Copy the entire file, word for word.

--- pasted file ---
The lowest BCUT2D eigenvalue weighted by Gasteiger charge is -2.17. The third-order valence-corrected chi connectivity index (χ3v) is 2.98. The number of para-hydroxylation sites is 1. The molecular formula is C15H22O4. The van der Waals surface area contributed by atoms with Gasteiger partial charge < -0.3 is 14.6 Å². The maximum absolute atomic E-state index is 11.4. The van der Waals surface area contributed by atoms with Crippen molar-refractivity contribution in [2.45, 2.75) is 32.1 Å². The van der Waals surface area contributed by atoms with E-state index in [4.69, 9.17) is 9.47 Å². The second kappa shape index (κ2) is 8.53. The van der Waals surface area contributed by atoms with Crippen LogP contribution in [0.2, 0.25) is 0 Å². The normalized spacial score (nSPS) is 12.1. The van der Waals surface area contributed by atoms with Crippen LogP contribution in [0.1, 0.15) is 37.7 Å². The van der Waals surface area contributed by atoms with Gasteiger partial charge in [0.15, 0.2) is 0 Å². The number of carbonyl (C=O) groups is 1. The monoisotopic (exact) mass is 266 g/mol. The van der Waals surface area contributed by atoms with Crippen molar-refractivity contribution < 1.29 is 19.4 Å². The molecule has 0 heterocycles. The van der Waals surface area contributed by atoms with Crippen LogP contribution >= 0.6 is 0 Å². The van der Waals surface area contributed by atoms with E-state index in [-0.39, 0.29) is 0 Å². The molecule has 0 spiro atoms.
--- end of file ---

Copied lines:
The lowest BCUT2D eigenvalue weighted by Gasteiger charge is -2.17. The third-order valence-corrected chi connectivity index (χ3v) is 2.98. The number of para-hydroxylation sites is 1. The molecular formula is C15H22O4. The van der Waals surface area contributed by atoms with Gasteiger partial charge < -0.3 is 14.6 Å². The maximum absolute atomic E-state index is 11.4. The van der Waals surface area contributed by atoms with Crippen molar-refractivity contribution in [2.45, 2.75) is 32.1 Å². The van der Waals surface area contributed by atoms with E-state index in [4.69, 9.17) is 9.47 Å². The second kappa shape index (κ2) is 8.53. The van der Waals surface area contributed by atoms with Crippen LogP contribution in [0.2, 0.25) is 0 Å². The normalized spacial score (nSPS) is 12.1. The van der Waals surface area contributed by atoms with Crippen LogP contribution in [0.1, 0.15) is 37.7 Å². The van der Waals surface area contributed by atoms with Gasteiger partial charge in [0.15, 0.2) is 0 Å². The number of carbonyl (C=O) groups is 1. The monoisotopic (exact) mass is 266 g/mol. The van der Waals surface area contributed by atoms with Crippen molar-refractivity contribution < 1.29 is 19.4 Å². The molecule has 0 heterocycles. The van der Waals surface area contributed by atoms with Crippen LogP contribution >= 0.6 is 0 Å². The van der Waals surface area contributed by atoms with E-state index in [-0.39, 0.29) is 0 Å². The molecule has 0 spiro atoms.